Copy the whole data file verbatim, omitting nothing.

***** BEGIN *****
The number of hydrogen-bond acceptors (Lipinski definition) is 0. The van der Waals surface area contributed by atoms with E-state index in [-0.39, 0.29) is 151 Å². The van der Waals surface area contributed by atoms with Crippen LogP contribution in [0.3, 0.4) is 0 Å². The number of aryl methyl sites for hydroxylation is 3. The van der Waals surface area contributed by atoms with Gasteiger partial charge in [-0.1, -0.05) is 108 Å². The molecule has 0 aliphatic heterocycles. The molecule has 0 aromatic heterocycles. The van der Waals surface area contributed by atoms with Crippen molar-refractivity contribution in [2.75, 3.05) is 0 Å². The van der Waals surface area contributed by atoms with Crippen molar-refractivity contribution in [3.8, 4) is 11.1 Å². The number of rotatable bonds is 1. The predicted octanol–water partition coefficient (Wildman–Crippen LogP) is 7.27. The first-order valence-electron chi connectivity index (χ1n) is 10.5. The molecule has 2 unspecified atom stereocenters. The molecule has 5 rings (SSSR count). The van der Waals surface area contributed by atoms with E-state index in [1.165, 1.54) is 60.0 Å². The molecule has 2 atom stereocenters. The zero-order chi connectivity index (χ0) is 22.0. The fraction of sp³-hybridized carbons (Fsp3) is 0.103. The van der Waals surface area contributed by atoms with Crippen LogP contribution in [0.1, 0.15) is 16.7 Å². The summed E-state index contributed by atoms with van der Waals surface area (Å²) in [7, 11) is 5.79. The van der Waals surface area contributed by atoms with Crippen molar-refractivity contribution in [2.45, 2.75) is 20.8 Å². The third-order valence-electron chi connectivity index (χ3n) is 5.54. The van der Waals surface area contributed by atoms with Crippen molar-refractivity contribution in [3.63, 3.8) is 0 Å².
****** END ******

The number of hydrogen-bond acceptors (Lipinski definition) is 0. The van der Waals surface area contributed by atoms with E-state index in [-0.39, 0.29) is 151 Å². The van der Waals surface area contributed by atoms with Crippen LogP contribution in [0.3, 0.4) is 0 Å². The number of aryl methyl sites for hydroxylation is 3. The van der Waals surface area contributed by atoms with Gasteiger partial charge in [-0.1, -0.05) is 108 Å². The molecule has 0 aliphatic heterocycles. The molecule has 0 aromatic heterocycles. The van der Waals surface area contributed by atoms with Crippen molar-refractivity contribution in [2.75, 3.05) is 0 Å². The van der Waals surface area contributed by atoms with Crippen molar-refractivity contribution in [3.8, 4) is 11.1 Å². The number of rotatable bonds is 1. The predicted octanol–water partition coefficient (Wildman–Crippen LogP) is 7.27. The first-order valence-electron chi connectivity index (χ1n) is 10.5. The molecule has 2 unspecified atom stereocenters. The molecule has 5 rings (SSSR count). The van der Waals surface area contributed by atoms with E-state index in [1.165, 1.54) is 60.0 Å². The molecule has 2 atom stereocenters. The zero-order chi connectivity index (χ0) is 22.0. The fraction of sp³-hybridized carbons (Fsp3) is 0.103. The van der Waals surface area contributed by atoms with Crippen LogP contribution in [0.1, 0.15) is 16.7 Å². The summed E-state index contributed by atoms with van der Waals surface area (Å²) in [7, 11) is 5.79. The van der Waals surface area contributed by atoms with Crippen molar-refractivity contribution in [2.45, 2.75) is 20.8 Å². The third-order valence-electron chi connectivity index (χ3n) is 5.54. The van der Waals surface area contributed by atoms with Crippen molar-refractivity contribution in [3.63, 3.8) is 0 Å².